For the first time, scientists have used CRISPR gene editing to successfully treat a genetic disease inside a fully developed living mammal. CRISPR editing is a process whereby scientists can effectively rewrite the genetic code of an organism by cutting out and replacing individual components of DNA.

In this study, researchers in the US used CRISPR to treat an adult mouse model of Duchenne muscular dystrophy, delivering the gene-editing system directly to affected tissues by way of a non-pathogenic virus called adeno-associated virus, or AAV.

"Recent discussion about using CRISPR to correct genetic mutations in human embryos has rightfully generated considerable concern regarding the ethical implications of such an approach," said Charles Gersbach, a biomedical engineer at Duke University. "But using CRISPR to correct genetic mutations in the affected tissues of sick patients is not under debate. These studies show a path where that's possible, but there's still a considerable amount of work to do."

Duchenne muscular dystrophy (DMD) is a rare form of muscular dystrophy that affects about one in 5,000 human males. The disease, caused by a genetic mutation, impairs the body's ability to produce dystrophin, a protein chain that connects muscle fibre to surrounding tissue. Without the support of the protein, muscles in the body begin to deteriorate.

Most men affected by DMD are wheelchair-bound by the age of 10, and many do not live beyond their 20s or 30s.

While the researchers had previously used electrical jolts to deliver CRISPR in cultured cells, such an approach isn't possible with a living patient. Fortunately, there are other means of getting in close.

"A major hurdle for gene editing is delivery. We know what genes need to be fixed for certain diseases, but getting the gene editing tools where they need to go is a huge challenge," said Chris Nelson, one of the researchers. "The best way we have to do it right now is to take advantage of viruses, because they have spent billions of years evolving to figure out how to get their own viral genes into cells."

To repurpose viruses as delivery vehicles for gene therapy, researchers take out any harmful or replicating genes in a virus and insert the therapeutic genes they want to apply to the patient's tissue.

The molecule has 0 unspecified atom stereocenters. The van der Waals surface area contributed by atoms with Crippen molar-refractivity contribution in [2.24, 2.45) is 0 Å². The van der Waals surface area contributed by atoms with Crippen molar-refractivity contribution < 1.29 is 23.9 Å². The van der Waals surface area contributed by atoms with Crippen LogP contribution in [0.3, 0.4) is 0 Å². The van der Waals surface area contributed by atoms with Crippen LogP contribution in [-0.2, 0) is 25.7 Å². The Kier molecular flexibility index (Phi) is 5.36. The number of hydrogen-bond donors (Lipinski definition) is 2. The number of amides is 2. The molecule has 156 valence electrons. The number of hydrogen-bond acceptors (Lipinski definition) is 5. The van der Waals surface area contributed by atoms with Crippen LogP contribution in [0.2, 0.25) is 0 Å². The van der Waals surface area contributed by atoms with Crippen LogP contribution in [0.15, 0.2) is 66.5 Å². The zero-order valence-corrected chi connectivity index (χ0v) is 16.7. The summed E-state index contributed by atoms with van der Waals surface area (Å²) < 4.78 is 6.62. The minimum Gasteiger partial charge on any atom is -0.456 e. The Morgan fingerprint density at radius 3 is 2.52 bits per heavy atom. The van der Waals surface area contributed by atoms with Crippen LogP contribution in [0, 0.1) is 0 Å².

In this study, the researchers performed the technique on a mouse model with a debilitating mutation on one of the protein-coding regions (called exons) of the dystrophin gene, which render the gene unable to produce the protein.

The team programmed the CRISPR system to cut out this dysfunctional exon, which prompts the body's natural repair system to stitch the remaining gene back together, creating a shortened, but now functional, version of the gene.

The researchers first experimented with the technique by delivering the therapy directly to a leg muscle in an adult mouse. Once they saw that the leg muscle had been restored in strength thanks to its new supply of functional dystrophin, they injected the CRISPR/AAV combination into the animal's bloodstream. This resulted in partial dystrophin corrections in other muscles throughout the body, including the heart – which is significant, as heart failure is a common cause of death for patients with DMD.

While it's early days, and there's a long road ahead in getting this kind of approach to work on fixing genetic diseases in living people, the researchers involved believe their findings, which are reported in Science, will indeed help get us to that point.

"There is still a significant amount of work to do to translate this to a human therapy and demonstrate safety," said Gersbach. "But these results coming from our first experiments are very exciting. From here, we'll be optimising the delivery system, evaluating the approach in more severe models of DMD, and assessing efficiency and safety in larger animals with the eventual goal of getting into clinical trials."

For more on CRISPR and how it works, check out this following video: